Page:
Since birds were not what the viewers focused on this time, the work was given an obscure enough image that it could not be named “so-and-so for birds.” Things arranged in the space were spread in abstract colors and forms, and connected relationships seemed to resonate subtly. The installation inside the gallery, whose composition was triggered by some kind of characteristics of the space, was connected to the outdoor stage through upper windows. Furthermore, it extended, triggered by the outside scenery and geographical features, to the roof of the lodging facilities. This “connection” is one of the important elements of Kano’s work. Those elements extending along the building are structural, not constructive, and are connected in delicate proportion not by means of theory or order but by spontaneous, experiential method. What is more, they are warped and bent like chain reactions by the visits of animals and plants from outside and through natural changes, showing enhanced connections and delicate balance. (fig.3)

Kano tries to show such a chain reaction by getting rid of ordinary relationships. It does not mean that his installation has such a form as you have never seen before or it is made of unfamiliar materials. It seems to be related to the fact that he chooses things made for specific purposes from articles of daily use. In other words, it is emphasized that he intends to use things whose purposes are obvious and approach them in a way far apart from their ordinary purposes, excluding what you think “you have never seen before,” or a kind of fantasy vested in human beings. You might say that he is trying to cut off a normal circuit and connect it to some different circuit. I believe that “Naturplan” as a work presents us an open “place” filled with signs of something that we will be able to perceive. Kano does not show it straightforwardly but he creates a stage where we can observe and wait. At the same time, his work looks like an abstract aquarium reproducing, in a closed form, the balance found in the natural world.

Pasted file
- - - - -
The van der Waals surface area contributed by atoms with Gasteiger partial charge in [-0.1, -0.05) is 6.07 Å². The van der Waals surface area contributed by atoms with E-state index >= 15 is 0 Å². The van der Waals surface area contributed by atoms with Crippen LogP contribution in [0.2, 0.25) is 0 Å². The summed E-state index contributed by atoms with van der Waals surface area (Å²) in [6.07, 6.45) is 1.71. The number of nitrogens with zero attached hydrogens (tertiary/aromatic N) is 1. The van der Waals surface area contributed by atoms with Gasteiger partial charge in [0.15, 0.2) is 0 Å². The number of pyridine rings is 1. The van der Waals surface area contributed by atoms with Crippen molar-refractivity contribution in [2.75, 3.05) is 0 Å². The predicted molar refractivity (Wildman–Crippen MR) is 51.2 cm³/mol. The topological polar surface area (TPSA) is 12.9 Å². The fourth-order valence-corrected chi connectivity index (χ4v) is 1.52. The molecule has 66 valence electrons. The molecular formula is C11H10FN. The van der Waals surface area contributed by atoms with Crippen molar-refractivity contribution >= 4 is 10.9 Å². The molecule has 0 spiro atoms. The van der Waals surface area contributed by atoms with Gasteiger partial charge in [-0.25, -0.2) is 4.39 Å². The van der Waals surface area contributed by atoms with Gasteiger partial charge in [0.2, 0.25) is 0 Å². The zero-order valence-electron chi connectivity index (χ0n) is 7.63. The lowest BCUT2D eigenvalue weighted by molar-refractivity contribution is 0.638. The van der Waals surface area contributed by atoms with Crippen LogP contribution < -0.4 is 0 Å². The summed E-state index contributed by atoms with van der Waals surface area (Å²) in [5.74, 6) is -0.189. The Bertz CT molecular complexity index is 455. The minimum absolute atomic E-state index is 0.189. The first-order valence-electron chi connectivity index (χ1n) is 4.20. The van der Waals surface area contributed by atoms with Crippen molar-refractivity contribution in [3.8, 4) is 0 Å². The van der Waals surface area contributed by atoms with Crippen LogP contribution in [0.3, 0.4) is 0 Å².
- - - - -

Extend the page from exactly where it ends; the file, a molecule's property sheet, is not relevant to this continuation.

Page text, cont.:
(1) Jakob von UEXKULL and Georg KRISZAT, “Streifzuge durch die Umwelten von Tieren und Menschen,” 1934; 1970.
(2) KANO Tetsuro’s writing.
(3) November 21, 2010, Kano’s lecture on “Studying about something”.
(4) September 2010, Kano’s plan sheet turned in to the writer.
(5) Uexkull and Kriszat, “A Stroll Through the Worlds of Animals and Men,” Translated and edited by Claire H. SCHILLER, International Universities Press, Inc., New York, 1957, p.49.


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photo: YAMAMOTO Tadasu

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fig.1 Weeds, installation/ mixed media, 2004. photo: SAITO Tsuyoshi.

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fig.2 Respective garden, installation/ mixed media, 2009.

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fig.3 Natureplan, installation/ mixed media, 2010.

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fig.5 Natureplan, installation at ACAC, 2010.